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Around Bering Strait, the tattooing method reveals continuity in application. The St. Lawrence Island Yupiget tattoo artist drew a string of sinew thread through the eye of a steel or bone needle. The thread was continually soaked in a liquid pigment of lampblack, urine and graphite. The needle and sinew were drawn through the skin: as the needle was inserted and pushed just under the epidermis about a thirty-second of an inch.

A typical tattoo required a number of sittings with the tattoo artist and each session would be accompanied by pain, swelling, infection and even death.

Inuit female with arm tattoos
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Inuit (or Eskimos generally) and St. Lawrence Island Yupiget, in particular, regarded living bodies as inhabited by multiple souls, each soul residing in a particular joint. Tattoos have significant importance in funerary events, especially on St. Lawrence Island. Funerary tattoos consisted of small dots at the convergence of various joints: shoulders, elbows, hip, wrist, knee, ankle, neck and waist joints. For applying them, the female tattooist, in cases of both men and women, used a large, skin-sewing needle with whale sinew dipped into a mixture of lubricating seal oil, urine, and lampblack scraped from a cooking pot. Lifting a fold of skin she passed the needle through one side and out the other, leaving two ‘spots' under the epidermis.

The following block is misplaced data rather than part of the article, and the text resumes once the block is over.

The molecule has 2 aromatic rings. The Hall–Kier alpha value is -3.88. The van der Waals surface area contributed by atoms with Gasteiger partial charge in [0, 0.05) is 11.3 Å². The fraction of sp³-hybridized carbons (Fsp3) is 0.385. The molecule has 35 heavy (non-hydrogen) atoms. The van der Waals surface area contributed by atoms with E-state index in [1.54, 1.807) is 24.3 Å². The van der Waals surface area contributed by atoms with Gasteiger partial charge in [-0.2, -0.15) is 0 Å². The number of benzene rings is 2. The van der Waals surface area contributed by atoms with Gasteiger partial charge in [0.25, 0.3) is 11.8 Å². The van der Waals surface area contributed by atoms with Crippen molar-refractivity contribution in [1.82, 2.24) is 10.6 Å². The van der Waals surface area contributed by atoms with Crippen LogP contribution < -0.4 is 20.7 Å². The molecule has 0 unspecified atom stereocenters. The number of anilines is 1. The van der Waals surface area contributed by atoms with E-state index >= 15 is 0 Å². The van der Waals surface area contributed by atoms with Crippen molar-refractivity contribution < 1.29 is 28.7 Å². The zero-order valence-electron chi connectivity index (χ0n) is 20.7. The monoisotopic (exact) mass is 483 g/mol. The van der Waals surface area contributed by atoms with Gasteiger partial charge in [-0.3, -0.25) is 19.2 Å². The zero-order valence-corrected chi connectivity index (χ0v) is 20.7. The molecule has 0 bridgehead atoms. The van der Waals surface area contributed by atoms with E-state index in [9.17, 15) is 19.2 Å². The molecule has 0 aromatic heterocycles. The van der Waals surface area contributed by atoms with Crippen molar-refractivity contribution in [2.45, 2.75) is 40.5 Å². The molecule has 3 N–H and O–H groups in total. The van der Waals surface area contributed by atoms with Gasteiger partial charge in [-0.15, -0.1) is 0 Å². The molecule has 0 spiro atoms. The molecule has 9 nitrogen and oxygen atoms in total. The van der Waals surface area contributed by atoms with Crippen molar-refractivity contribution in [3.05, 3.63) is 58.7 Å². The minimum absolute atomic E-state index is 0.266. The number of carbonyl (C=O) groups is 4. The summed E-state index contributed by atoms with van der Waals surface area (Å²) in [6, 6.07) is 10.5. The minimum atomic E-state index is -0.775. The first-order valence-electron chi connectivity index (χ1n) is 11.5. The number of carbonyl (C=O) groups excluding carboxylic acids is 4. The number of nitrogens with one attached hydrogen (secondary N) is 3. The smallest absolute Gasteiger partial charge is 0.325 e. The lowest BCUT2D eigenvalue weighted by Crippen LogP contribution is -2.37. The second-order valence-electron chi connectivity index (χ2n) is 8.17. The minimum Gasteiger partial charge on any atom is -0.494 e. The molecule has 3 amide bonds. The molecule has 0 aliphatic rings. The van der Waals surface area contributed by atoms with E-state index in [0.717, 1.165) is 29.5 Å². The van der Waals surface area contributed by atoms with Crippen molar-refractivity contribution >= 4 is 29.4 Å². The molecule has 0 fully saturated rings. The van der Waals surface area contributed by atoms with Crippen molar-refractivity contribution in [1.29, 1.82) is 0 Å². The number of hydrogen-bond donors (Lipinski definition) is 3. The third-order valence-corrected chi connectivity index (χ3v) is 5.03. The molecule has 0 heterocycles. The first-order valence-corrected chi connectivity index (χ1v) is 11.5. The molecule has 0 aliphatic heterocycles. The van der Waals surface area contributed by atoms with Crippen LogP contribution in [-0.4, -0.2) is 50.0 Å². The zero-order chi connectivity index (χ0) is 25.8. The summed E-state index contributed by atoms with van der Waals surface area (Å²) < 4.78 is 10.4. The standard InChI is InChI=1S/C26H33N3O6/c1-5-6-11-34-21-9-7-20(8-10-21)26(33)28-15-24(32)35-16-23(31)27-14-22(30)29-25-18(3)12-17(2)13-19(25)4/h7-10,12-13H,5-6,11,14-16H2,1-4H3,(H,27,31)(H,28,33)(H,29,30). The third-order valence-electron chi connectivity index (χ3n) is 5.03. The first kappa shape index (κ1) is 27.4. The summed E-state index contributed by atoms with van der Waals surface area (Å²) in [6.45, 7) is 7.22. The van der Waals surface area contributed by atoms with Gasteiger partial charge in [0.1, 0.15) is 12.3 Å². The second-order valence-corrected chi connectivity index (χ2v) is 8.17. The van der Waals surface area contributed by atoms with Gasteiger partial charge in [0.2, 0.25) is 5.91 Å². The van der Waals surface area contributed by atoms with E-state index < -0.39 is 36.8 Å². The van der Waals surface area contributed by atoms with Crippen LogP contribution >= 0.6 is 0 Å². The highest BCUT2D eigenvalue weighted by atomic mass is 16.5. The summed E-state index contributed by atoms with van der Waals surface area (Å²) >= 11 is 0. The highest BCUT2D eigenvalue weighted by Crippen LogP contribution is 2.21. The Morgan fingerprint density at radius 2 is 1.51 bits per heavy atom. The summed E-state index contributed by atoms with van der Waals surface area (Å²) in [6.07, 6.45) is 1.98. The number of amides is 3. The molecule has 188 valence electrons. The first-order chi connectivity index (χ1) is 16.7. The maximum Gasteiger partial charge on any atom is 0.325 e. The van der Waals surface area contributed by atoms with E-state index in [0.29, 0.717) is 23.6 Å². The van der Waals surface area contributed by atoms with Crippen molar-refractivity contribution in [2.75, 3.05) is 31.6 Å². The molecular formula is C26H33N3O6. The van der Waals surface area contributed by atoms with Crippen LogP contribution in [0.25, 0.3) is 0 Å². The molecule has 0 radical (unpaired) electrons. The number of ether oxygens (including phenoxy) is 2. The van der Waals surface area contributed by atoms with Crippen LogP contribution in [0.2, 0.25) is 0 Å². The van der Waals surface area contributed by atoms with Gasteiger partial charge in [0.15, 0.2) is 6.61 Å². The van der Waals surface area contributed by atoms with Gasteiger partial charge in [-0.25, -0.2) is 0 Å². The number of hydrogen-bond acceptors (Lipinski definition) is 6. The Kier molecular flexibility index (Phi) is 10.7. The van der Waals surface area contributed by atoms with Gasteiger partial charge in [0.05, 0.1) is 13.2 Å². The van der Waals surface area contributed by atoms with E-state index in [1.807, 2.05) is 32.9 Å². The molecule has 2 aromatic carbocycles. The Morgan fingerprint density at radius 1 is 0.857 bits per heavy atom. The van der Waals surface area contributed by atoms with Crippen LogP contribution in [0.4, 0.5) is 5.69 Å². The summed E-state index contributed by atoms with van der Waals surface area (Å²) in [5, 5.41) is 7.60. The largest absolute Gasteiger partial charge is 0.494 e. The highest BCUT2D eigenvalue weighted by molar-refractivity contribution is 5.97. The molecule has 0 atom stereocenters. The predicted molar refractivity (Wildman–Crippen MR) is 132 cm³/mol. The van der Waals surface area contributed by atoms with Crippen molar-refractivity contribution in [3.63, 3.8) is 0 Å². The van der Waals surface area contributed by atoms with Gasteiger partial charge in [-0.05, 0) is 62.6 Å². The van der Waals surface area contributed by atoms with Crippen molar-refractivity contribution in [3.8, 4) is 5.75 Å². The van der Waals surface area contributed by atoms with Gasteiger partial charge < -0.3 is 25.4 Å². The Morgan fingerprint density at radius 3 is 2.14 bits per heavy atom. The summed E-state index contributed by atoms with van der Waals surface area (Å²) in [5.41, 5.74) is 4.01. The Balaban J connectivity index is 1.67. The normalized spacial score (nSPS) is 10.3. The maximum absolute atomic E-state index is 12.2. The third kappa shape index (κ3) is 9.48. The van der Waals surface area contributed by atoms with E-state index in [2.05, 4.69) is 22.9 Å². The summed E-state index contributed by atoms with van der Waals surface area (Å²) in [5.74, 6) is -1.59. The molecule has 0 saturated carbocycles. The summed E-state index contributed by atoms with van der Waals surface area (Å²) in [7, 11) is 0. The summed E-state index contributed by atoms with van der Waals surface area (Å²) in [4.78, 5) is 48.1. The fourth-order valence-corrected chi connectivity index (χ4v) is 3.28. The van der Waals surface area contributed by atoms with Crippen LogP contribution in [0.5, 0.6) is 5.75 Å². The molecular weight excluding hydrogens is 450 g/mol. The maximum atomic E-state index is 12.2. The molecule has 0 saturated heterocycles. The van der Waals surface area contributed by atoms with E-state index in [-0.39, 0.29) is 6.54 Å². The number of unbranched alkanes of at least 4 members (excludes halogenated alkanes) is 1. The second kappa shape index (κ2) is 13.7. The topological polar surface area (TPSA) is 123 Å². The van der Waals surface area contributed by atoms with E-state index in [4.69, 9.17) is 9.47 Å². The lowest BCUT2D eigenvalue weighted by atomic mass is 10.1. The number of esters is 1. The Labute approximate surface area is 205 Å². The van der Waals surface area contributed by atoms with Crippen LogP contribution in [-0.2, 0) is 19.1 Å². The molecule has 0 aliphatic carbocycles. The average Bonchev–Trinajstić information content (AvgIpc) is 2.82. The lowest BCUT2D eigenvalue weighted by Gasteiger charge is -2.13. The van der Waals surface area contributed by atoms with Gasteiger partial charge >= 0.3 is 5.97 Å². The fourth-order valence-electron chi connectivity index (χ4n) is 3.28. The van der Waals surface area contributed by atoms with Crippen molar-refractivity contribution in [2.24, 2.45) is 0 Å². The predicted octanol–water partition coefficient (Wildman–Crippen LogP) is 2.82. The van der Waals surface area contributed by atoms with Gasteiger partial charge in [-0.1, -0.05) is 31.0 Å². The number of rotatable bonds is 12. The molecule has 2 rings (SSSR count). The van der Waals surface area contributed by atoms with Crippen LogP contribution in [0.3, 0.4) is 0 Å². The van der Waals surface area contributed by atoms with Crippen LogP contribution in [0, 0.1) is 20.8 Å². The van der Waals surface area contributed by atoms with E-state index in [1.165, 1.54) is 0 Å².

First-kill tattoos (kakileq) consisted of small dots at the convergence of various joints: shoulders, elbows, hip, wrist knee, ankle, neck and waist.

Tattoos were considered a conduit for a ‘visiting' spiritual entity to come from ‘beyond' into the contemporary world. Tattoos and other types of adornment acted as magnets attracting a spiritual force - one that was channelled through the ceremonial attire and into the body.

On St. Lawrence Island both men and women tattooed anthromorphic spirit-helpers onto their foreheads and limbs. St. Lawrence men had a number of different circular tattoos around the mouth to prevent them from drowning.

Asiatic Eskimos"stitching the skin" at Indian Point, Chukotka, 1901.
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Circles were also important in Bering Strait culture, especially when speaking about life and death encounters at sea.

Men and women were also tattooed on each upper arm and underneath the lip with circles, half-circles, or with cruciform elements at both corners of the disguise the wearers from disease-bearing spirits.